Nutritional Health for PTSD

Brian Tunney
Brian Tunney
5 minute read
November 9, 2022
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According to the National Center for PTSD (post-traumatic stress disorder), those who serve in the military can be exposed to different types of traumas than civilians because of combat or missions that exposed service members to horrible and life-threatening experiences. And while it’s normal to have a stress reaction after witnessing a traumatic event, PTSD symptoms may start later, or may come and go over time, or interfere with your work or home life.

And while about 6 out of every 100 people (or 6% of the population) will have PTSD at some point in their lives, those numbers drastically increase for service members in the U.S. 

The number of Veterans with PTSD varies by service era:

Operations Iraqi Freedom (OIF) and Enduring Freedom (OEF): About 11-20 out of every 100 Veterans (or between 11-20%) who served in OIF or OEF have PTSD in a given year.

Gulf War (Desert Storm): About 12 out of every 100 Gulf War Veterans (or 12%) have PTSD in a given year.

Vietnam War: It is estimated that about 30 out of every 100 (or 30%) of Vietnam Veterans have had PTSD in their lifetime.

So the likelihood of developing PTSD more than doubles for Veterans. But here’s the good news: you can get treatment for PTSD — and it works. According to the U.S. Department of Veteran Affairs, “If you have PTSD, you have treatment options. There are talk therapies and medications that have been shown to work in multiple studies.” And it doesn’t stop there. This pamphlet on PTSD outlines the various approaches to treatment and how it could affect your life, in addition to a Decision Aid to help you decide which treatment best suits your needs. 

But the work doesn’t need to be consolidated into therapy either. In recent years, numerous studies have linked diet and nutrition to PTSD, and while these will not cure PTSD alone, they can also optimize your body and brain for treatment of and recovery from PTSD.

Nutritional health for PTSD 

Increase Fiber Intake

According to new analysis from the Canadian Longitudinal Study on Aging, there are statistical associations between health factors and PTSD. The CLSA is a large, long-term study of the Canadian population that has been ongoing for more than 20 years. The researchers behind the new study examined the data for 27,211 individuals aged 45–85 years. Of these people, 1,323 had PTSD.

The study found that people who eat two or three sources of fiber per day are less likely to experience episodes of PTSD than those eating less fiber.

Lead author Karen Davison, director of the Nutrition Informatics Research Group and health science program faculty member at Kwantlen Polytechnic University in Surrey, British Columbia, suggests a reason for this finding: “It is possible that optimal levels of dietary fiber have some type of mental health related protective effect.”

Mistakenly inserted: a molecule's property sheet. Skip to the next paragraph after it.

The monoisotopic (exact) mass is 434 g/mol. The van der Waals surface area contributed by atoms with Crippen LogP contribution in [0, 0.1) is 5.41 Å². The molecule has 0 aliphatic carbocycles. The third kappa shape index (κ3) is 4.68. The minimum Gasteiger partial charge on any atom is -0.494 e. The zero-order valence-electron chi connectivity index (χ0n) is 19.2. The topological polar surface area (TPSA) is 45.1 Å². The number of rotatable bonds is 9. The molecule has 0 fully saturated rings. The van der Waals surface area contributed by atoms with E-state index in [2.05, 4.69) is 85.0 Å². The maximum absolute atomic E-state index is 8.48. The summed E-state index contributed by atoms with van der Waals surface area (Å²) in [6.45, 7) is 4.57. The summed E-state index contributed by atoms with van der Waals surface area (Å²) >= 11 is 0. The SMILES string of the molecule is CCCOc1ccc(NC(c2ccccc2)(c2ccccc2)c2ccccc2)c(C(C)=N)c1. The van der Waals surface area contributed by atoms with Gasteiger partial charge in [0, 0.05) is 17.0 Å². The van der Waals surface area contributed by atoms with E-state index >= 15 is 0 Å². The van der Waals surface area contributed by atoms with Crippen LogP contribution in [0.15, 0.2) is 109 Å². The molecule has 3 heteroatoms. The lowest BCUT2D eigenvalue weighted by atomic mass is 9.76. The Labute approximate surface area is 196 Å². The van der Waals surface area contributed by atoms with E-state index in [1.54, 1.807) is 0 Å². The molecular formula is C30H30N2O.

Davison says that this may have to do with short chain fatty acids (SCFAs), which originate in the gut. “SCFA molecules can communicate with cells and may affect brain function,” she explains.

Balance Blood Sugar Levels 

A sugar rich diet will also cause insulin fluctuation, which in turn can make emotional responses and moods feel more intense. Processed foods are quick to be broken down by the body into glucose, which causes a sugar spike. Equally there is research that suggests eating too much sugar decreases our B vitamins. Cut down on sugar and processed foods and replace them with more complex carbohydrates. 

Increase Vitamin D Intake

In January of 2020, researchers discovered a relation between post-traumatic stress disorder and reduced vitamin D levels. Vitamin D deficiency is also associated with cognitive decline, depression, and may prolong recovery following mild traumatic brain injury (mTBI). Your body produces Vitamin D when direct sunlight converts a chemical in your skin into an active form of the vitamin (calciferol). It can also be supplemented through a multivitamin, IV Drip or IM Shot. 

Consider Prebiotics and Probiotics

In December of 2021, a study was released which found that U.S. Veterans suffering from high levels of PTSD had alterations in their gut microbiota. The research also found significant associations between the gut microbiota composition and gastroenteritis, peripheral vascular disease (PVD), bipolar disorders and symptoms of severe depression. “We found that PVD and cardiovascular disease were associated with lower microbiota diversity in the gut (i.e., α-diversity), while supplemental vitamin use was associated with higher α-diversity,” wrote the researchers. To diversify you gut microbiome, eat a diverse range of foods, and supplement that diversity with prebiotics (foods that promote the growth of beneficial bacteria in the gut) and probiotics (live microorganisms, usually bacteria, that provide a specific health benefit when consumed, typically in yogurt.)

If you know someone who may be experiencing PTSD, the most important thing you can do is to help that person get the right diagnosis and treatment. The U.S. Department of Veteran Affairs has a PTSD portal here

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